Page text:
The Herman Trend Alert enewsletter (sorry, no link) takes a look at last week’s unemployment numbers. Some interesting items in there (emphasis mine):
This increase in unemployment continues to mask the real situation. Looking at the BLS’ Household Survey, in the month of May, the national unemployment percentages among adult men and women were 4.9 and 4.8. At the same time, the rate for teenagers, ages 16 to 19 jumped from 15.4 in April to 18.7 in May, an increase of 21.4 percent. While part of this increase is due to high school and community college graduations, these new job seekers do not account for this huge increase. Rather, we believe that something else is happening.
We believe that employers are holding on to their skilled, experienced workers and those with lower skill levels are considered more expendable and easier to hire back—as employees or contractors—when conditions improve.
What these data reflect is that the US has a real problem with its under-resourced schools—schools that are either not engaging students enough to keep them there or preparing them for the job market.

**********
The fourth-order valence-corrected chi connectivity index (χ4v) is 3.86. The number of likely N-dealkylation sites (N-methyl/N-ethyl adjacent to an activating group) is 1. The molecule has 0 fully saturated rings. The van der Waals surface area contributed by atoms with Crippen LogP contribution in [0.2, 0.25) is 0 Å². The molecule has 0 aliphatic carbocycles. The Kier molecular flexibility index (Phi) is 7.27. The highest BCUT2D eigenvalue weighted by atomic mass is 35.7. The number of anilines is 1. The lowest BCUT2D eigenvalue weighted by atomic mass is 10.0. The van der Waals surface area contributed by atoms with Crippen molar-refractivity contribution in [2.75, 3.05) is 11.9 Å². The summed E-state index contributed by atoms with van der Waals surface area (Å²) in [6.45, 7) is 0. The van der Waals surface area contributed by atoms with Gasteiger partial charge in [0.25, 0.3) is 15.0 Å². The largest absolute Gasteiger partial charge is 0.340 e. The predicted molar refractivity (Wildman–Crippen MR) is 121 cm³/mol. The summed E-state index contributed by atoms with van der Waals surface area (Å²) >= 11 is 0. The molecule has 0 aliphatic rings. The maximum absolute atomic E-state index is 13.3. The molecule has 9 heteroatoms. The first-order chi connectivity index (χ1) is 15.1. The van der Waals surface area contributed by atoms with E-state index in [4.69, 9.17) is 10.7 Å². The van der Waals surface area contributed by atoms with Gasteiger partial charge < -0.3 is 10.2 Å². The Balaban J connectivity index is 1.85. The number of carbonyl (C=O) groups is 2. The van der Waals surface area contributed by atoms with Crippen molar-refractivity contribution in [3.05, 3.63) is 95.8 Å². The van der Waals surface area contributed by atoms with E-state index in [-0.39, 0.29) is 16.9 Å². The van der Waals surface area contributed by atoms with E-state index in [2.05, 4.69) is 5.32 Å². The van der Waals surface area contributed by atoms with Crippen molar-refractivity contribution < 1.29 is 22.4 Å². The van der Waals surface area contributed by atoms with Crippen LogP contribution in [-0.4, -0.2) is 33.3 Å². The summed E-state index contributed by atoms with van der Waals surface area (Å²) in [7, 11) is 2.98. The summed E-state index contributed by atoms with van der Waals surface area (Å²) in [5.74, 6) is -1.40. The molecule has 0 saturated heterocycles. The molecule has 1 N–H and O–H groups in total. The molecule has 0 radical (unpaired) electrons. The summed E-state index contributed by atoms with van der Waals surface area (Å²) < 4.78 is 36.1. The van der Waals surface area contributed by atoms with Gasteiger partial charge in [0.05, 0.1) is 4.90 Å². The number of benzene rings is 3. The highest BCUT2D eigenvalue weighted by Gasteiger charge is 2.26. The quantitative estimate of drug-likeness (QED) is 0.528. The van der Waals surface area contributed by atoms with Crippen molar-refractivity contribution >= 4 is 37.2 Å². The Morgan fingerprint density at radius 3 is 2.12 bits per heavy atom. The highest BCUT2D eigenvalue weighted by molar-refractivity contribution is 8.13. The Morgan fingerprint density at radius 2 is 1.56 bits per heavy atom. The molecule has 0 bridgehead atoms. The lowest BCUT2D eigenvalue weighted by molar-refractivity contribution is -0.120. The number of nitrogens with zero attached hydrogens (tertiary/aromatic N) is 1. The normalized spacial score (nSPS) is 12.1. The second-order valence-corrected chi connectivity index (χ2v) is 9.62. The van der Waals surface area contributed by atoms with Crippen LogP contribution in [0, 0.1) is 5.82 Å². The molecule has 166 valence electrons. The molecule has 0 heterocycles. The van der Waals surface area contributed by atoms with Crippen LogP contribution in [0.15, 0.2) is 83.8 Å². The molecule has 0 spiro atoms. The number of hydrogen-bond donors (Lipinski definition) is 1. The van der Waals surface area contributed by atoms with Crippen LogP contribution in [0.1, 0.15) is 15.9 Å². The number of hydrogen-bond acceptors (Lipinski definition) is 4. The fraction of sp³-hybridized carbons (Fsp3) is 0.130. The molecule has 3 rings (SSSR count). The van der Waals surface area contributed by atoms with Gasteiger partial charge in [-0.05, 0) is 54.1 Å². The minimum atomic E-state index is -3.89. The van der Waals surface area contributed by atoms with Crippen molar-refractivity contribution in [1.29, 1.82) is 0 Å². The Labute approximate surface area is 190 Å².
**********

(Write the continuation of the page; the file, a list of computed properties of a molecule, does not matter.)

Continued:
I think that last sentence is right – schools are not doing a good enough job preparing students for the job market. One other note – how can these numbers be analyzed without taking into account the increased minimum wage? The minimum wage is scheduled to increase again so I suspect companies are not hiring entry-level employees (16 to 19 year-olds) at the same level.
Whatever the explanation, 5.5% unemployment is a historically low number despite what the media reports.